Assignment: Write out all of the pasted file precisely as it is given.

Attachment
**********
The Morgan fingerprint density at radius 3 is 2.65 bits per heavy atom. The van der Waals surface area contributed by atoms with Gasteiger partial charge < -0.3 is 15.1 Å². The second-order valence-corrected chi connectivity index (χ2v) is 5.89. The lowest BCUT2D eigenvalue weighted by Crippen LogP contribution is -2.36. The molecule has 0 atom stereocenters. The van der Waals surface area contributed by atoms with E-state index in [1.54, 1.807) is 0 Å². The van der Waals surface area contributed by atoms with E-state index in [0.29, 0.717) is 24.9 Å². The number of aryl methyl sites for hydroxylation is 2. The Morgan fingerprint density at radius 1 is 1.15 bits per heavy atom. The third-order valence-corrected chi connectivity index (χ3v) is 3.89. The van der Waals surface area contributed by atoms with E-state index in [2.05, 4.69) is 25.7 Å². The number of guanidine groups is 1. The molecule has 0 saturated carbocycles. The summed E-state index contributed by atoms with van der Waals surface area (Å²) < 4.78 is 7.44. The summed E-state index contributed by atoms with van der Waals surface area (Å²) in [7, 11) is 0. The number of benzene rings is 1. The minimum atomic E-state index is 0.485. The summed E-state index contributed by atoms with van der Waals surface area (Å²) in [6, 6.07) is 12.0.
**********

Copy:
The Morgan fingerprint density at radius 3 is 2.65 bits per heavy atom. The van der Waals surface area contributed by atoms with Gasteiger partial charge < -0.3 is 15.1 Å². The second-order valence-corrected chi connectivity index (χ2v) is 5.89. The lowest BCUT2D eigenvalue weighted by Crippen LogP contribution is -2.36. The molecule has 0 atom stereocenters. The van der Waals surface area contributed by atoms with E-state index in [1.54, 1.807) is 0 Å². The van der Waals surface area contributed by atoms with E-state index in [0.29, 0.717) is 24.9 Å². The number of aryl methyl sites for hydroxylation is 2. The Morgan fingerprint density at radius 1 is 1.15 bits per heavy atom. The third-order valence-corrected chi connectivity index (χ3v) is 3.89. The van der Waals surface area contributed by atoms with E-state index in [2.05, 4.69) is 25.7 Å². The number of guanidine groups is 1. The molecule has 0 saturated carbocycles. The summed E-state index contributed by atoms with van der Waals surface area (Å²) < 4.78 is 7.44. The summed E-state index contributed by atoms with van der Waals surface area (Å²) in [7, 11) is 0. The number of benzene rings is 1. The minimum atomic E-state index is 0.485. The summed E-state index contributed by atoms with van der Waals surface area (Å²) in [6, 6.07) is 12.0.